So the autofocus is great. It really is. But the camera has to work. Early in the trip I was getting a ‘Focus Error’ message in the camera and when I turned it off to reset, I could hear the focus motor grinding a bit. The messages popped up a few times a day, then a few times per hour, then it just stopped working. And yes, I did try to troubleshoot it using various Google searches. I eventually brought it to the local Bic Camera, but repairing it would take a week or more. Because I was co-hosting the workshop and didn’t want to use another borrowed system, I opted to just buy a new one and then worry about the repair once I got home. I did lose a few hours of shooting in the process of getting a new camera and it will no doubt cost me money out of pocket as I do not intend to keep two X100Fs once the original one I purchased is fixed. I can see how this same situation would be devastating to someone who relied on their new camera to work while travelling.
[Update] Once I came back to Canada, I contacted Fuji and had the camera repaired at no cost since it was still on warranty. The service I received was excellent.
All is not perfect in the X100F/mirrorless world. Although improved with the newest model, the battery life on the X100F (and all mirrorless systems) is still not great. On average, I went through 2 1/2 to 3 batteries per day. I usually use the eye sensor mode and I don’t let the camera sleep. Through the viewfinder I tend to use the electronic viewfinder (EVF), so I am sure that sucked up a bit more battery than usual. But if you think about it, the only role battery life plays in your shooting is if you allow it to change the way you want to operate your camera. I know a lot of mirrorless shooters who will shoot with the optical viewfinder over the electronic viewfinder or turn off the LCD screen in order to conserve their battery. My tip is to just shoot the way you want and have enough batteries in your bag to cover a day’s worth of wandering.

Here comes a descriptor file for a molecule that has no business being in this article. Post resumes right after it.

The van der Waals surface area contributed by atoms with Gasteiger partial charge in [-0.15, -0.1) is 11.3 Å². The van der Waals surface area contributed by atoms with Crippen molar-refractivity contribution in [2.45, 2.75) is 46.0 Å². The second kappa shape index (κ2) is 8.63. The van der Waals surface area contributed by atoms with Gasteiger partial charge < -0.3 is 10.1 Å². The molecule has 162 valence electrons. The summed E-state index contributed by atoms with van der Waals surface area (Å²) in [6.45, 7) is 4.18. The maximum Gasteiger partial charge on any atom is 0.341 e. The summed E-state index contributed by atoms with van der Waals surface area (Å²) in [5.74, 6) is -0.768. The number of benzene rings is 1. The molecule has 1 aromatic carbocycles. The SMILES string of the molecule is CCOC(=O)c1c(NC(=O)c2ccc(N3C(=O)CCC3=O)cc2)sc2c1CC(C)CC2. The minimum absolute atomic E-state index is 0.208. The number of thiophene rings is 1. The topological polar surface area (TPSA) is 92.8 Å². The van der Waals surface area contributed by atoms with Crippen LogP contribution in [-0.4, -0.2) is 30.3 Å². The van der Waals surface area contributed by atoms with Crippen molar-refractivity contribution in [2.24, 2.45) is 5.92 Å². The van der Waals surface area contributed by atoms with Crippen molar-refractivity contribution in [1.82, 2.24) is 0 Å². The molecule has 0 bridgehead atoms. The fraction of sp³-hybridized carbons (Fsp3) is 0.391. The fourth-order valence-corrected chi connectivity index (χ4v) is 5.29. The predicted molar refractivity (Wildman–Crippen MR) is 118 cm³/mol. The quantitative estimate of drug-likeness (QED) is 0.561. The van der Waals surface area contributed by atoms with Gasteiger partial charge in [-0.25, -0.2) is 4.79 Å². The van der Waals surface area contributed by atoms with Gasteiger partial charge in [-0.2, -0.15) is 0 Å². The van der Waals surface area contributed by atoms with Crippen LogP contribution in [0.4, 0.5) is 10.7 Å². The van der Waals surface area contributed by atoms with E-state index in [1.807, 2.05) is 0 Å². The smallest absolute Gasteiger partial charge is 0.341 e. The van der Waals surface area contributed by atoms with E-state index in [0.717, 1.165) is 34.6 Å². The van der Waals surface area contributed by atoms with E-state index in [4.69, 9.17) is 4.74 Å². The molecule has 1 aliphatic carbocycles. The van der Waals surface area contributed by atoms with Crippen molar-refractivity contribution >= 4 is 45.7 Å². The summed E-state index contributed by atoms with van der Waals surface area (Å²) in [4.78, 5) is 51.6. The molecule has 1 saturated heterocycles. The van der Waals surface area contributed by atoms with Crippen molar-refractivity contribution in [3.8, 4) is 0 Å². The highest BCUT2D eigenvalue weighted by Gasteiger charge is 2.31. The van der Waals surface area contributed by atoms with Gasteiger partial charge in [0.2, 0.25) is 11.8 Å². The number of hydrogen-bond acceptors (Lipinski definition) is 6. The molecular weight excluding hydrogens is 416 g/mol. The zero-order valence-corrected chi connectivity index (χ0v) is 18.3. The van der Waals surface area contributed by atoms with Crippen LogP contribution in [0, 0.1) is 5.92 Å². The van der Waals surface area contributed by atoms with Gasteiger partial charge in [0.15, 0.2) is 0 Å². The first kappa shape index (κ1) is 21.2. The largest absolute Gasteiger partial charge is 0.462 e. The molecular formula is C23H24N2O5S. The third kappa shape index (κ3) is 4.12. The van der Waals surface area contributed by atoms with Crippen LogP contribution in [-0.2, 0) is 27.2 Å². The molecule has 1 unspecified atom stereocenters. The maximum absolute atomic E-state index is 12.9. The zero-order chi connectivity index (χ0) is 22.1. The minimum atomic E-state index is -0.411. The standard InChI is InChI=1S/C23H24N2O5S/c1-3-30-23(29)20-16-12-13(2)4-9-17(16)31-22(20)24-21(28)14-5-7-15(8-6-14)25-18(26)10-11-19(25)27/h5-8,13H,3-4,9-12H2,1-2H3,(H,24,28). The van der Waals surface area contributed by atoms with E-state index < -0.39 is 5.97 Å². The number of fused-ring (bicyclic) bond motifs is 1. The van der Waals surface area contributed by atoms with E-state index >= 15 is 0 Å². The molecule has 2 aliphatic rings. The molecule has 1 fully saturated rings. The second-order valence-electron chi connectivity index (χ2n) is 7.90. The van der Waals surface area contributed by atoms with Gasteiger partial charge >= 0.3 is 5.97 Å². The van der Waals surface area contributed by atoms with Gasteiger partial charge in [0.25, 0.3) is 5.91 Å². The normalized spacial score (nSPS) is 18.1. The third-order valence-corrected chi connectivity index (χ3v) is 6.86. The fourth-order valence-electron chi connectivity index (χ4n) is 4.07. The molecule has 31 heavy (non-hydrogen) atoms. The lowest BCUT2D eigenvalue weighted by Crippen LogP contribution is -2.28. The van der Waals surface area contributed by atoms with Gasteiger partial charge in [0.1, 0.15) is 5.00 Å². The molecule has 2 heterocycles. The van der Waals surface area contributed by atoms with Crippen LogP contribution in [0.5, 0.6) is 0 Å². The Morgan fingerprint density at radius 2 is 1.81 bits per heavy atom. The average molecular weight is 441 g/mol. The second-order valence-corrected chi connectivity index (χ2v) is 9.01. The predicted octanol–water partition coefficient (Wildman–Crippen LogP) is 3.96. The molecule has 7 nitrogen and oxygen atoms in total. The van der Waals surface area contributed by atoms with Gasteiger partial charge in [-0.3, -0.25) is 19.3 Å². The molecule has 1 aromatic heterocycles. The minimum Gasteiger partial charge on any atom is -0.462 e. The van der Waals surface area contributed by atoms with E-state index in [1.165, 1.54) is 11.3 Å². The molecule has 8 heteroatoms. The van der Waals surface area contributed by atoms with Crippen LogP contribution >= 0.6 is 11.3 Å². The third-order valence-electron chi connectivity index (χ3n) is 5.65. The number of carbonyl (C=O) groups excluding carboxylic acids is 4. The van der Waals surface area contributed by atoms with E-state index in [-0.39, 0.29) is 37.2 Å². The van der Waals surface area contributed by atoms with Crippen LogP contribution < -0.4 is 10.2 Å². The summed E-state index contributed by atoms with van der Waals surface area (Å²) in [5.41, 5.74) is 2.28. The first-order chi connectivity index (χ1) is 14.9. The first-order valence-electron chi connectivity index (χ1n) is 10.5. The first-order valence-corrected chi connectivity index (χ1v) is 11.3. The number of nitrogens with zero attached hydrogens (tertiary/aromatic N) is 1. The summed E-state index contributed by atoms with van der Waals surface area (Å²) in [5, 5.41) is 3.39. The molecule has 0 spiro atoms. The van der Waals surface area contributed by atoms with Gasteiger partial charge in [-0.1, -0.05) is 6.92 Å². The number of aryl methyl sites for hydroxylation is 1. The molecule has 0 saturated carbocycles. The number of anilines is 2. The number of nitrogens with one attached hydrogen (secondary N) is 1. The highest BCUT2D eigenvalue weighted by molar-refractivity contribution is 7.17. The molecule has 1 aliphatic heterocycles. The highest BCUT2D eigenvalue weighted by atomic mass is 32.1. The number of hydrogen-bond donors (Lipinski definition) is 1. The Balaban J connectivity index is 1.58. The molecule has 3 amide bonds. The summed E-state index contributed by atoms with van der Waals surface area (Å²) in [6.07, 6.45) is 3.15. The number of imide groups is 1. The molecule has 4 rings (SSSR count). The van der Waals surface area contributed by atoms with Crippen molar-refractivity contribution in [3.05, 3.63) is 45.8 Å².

I brought with me both the 50mm tele and 28mm wide angle adapters to Tokyo but didn’t use them once. I know there are a lot of people who do not like being limited to one focal length and will often swap their lenses out throughout the course of a day. For me, I see the streets in 35mm, so the built-in lens on the X100F is pretty much perfect for me. There were times when I wanted to experiment with the 28mm wide angle adapter, but it would have taken too much of an adjustment to force myself to see differently.
The Fujifilm X100F might be the closest thing to the perfect camera I have ever used. It definitely is the best street photography camera out there on the market right now and I am curious how the folks at Fujifilm can make this camera any better with the next generation of X100. I personally would love to see a tilt screen and continued improvement on autofocus, battery life, and in-camera RAW conversion.
Thanks for reading and please enjoy some some additional photos I made in Tokyo!
Neil Ta is a Toronto-based photographer who fully embraces the cross-pollinization of genres he photographs. You can browse his diverse portfolio, find him on Instagram @neiltaphoto, or connect with him on Facebook.